Reputation
17,015
Next tag badge:
300/400 score
51/80 answers
Badges
36 79
Newest
 Nice Answer
Impact
~569k people reached

Jan
7
reviewed Approve How to defend yourself when you are outclassed?
Jan
6
answered Are there viable ways to simulate the body reactions to a punch landed to the face?
Jan
6
answered What's the difference between Internal and External martial arts?
Jan
6
answered How can you properly learn techniques which are too dangerous to ever apply?
Jan
6
comment How can you properly learn techniques which are too dangerous to ever apply?
That's why I quoted you, and then asked two questions. The first corresponds to your point 1. The second corresponds to your point 2.
Jan
6
comment How can you properly learn techniques which are too dangerous to ever apply?
That doesn't test the technique in question. A test for the technique in question would be to chop someone like me in the neck. I'd prefer to wear a mouthpiece and be allowed to defend myself. This is my point: you have no basis of knowledge for the statement I quoted in my first comment.
Jan
6
comment How can you properly learn techniques which are too dangerous to ever apply?
I didn't say it was a concussion, but you're right that we wouldn't see a fencing response in a choke-out as opposed to a KO. But the point remains that he did a forward roll instead of falling over unconscious like someone choked out, which leads me to ask: if you admit he's not rendered unconscious, then what is the effect of the technique?
Jan
6
comment How can you properly learn techniques which are too dangerous to ever apply?
It's a forward roll. Which unconscious people tend not to do.
Jan
6
comment How can you properly learn techniques which are too dangerous to ever apply?
I assume you mean the knockout at 1:00. Honestly it looks fishy to me in two ways: 1) uke does a break fall while supposedly unconscious, and doesn't exhibit any of the telltale behaviors of a person knocked out (e.g. stiffness, fencing response), suggesting he may actually just be falling for his teacher. 2) Hitting a defenseless opponent tells us nothing about my question, which is implementation against a live, resisting opponent in a chaotic situation. The example at 1:35 is not much better. This is fakery and tomfoolery.
Jan
6
comment How can you properly learn techniques which are too dangerous to ever apply?
"A strike [to a valve of the carotid artery on the neck] will cause unconsiousness." How do you know this? How reliable is this effect in live implementation?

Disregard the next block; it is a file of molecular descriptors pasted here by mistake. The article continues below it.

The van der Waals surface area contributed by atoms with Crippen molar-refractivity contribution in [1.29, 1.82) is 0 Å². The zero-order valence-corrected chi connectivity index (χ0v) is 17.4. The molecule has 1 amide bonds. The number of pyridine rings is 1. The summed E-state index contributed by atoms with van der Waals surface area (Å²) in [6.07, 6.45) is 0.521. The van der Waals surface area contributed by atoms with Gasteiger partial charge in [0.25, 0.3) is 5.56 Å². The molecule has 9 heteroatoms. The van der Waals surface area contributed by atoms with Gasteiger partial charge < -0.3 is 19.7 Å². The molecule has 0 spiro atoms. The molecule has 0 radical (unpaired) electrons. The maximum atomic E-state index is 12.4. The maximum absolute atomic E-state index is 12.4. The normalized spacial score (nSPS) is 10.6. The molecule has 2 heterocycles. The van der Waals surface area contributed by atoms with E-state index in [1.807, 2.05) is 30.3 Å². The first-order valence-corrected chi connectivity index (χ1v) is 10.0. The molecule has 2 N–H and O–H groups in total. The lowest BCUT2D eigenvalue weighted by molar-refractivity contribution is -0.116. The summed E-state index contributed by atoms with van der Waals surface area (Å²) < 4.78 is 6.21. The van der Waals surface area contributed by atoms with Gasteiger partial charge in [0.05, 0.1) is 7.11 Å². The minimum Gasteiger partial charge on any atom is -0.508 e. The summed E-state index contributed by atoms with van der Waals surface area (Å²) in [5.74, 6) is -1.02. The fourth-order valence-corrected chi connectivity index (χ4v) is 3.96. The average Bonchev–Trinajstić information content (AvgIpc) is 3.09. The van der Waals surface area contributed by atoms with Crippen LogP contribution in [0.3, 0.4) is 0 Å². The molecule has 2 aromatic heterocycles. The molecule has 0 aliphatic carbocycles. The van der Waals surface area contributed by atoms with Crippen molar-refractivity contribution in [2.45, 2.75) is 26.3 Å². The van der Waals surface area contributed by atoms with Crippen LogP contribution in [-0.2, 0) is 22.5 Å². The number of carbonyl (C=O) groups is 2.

Jan
6
comment How can you properly learn techniques which are too dangerous to ever apply?
I updated the epistemic viciousness PDF link. gilliankrussell.files.wordpress.com/2015/07/… Judoinfo may be temporarily down; not sure.
Jan
6
revised How can one practice spear-hand strikes, while still knowing you got the technique right?
added 14 characters in body
Jan
6
comment How can you properly learn techniques which are too dangerous to ever apply?
See related question here: martialarts.stackexchange.com/q/501/347
Jan
5
awarded  Nice Question
Jan
3
answered Why is using wristlock throws so frowned upon in BJJ even though they are not illegal?
Jan
3
revised Why is using wristlock throws so frowned upon in BJJ even though they are not illegal?
edited title
Dec
30
comment Video evidence of Aikido applied against a resisting non-aikidoka?
@StevenGubkin I find it useful to A) distinguish Aikido (or any other style) from wristlocks), and B) remember that wristlocks work, but they (and other standing jointlocks) have their own specific impediments to effective training. I actually really like wristlocks and waki-gatame armlocks.
Dec
28
comment Does weight and muscle power really impact punch power and kick?
See martialarts.stackexchange.com/a/4425/347 or martialarts.stackexchange.com/a/4451/347
Dec
28
comment Does weight and muscle power really impact punch power and kick?
-1 for equating weight training with mass training and eschewing speed training.
Dec
22
comment What are effective self-defense martial arts for smaller woman
@zero Consider knee on belly, the top position I was thinking of—that's no more vulnerable to a soccer kick than a boxing stance. Consider that training BJJ allows one to get out from under an attacker so that his friend can't stomp me in the head. Consider that BJJ has always had and continues to have stand-up techniques as "official" parts of the art—hip throws, headlock counters, punch defenses, distance management. These are part of the Alliance basic curriculum and the original Gracie tapes. How are you not getting this?